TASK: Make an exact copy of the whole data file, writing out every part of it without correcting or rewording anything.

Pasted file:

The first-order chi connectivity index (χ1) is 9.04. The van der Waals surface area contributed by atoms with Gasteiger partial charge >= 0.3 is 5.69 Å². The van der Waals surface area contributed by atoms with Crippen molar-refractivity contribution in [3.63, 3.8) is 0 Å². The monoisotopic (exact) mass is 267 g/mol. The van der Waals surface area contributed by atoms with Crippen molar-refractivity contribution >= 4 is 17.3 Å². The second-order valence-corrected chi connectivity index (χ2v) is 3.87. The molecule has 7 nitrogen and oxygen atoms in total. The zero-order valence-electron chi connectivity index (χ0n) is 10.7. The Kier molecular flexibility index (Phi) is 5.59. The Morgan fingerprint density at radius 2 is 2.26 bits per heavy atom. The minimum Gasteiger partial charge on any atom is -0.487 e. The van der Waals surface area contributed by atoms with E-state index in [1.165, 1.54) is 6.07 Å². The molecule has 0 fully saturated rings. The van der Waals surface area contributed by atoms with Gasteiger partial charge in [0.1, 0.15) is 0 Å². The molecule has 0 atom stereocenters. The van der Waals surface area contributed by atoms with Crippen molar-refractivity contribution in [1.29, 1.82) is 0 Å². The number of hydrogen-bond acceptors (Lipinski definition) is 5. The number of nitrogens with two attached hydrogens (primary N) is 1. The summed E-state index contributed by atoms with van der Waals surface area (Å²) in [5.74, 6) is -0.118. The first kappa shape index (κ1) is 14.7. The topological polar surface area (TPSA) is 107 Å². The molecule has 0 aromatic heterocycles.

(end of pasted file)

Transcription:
The first-order chi connectivity index (χ1) is 9.04. The van der Waals surface area contributed by atoms with Gasteiger partial charge >= 0.3 is 5.69 Å². The van der Waals surface area contributed by atoms with Crippen molar-refractivity contribution in [3.63, 3.8) is 0 Å². The monoisotopic (exact) mass is 267 g/mol. The van der Waals surface area contributed by atoms with Crippen molar-refractivity contribution >= 4 is 17.3 Å². The second-order valence-corrected chi connectivity index (χ2v) is 3.87. The molecule has 7 nitrogen and oxygen atoms in total. The zero-order valence-electron chi connectivity index (χ0n) is 10.7. The Kier molecular flexibility index (Phi) is 5.59. The Morgan fingerprint density at radius 2 is 2.26 bits per heavy atom. The minimum Gasteiger partial charge on any atom is -0.487 e. The van der Waals surface area contributed by atoms with E-state index in [1.165, 1.54) is 6.07 Å². The molecule has 0 fully saturated rings. The van der Waals surface area contributed by atoms with Gasteiger partial charge in [0.1, 0.15) is 0 Å². The molecule has 0 atom stereocenters. The van der Waals surface area contributed by atoms with Crippen molar-refractivity contribution in [1.29, 1.82) is 0 Å². The number of hydrogen-bond acceptors (Lipinski definition) is 5. The number of nitrogens with two attached hydrogens (primary N) is 1. The summed E-state index contributed by atoms with van der Waals surface area (Å²) in [5.74, 6) is -0.118. The first kappa shape index (κ1) is 14.7. The topological polar surface area (TPSA) is 107 Å². The molecule has 0 aromatic heterocycles.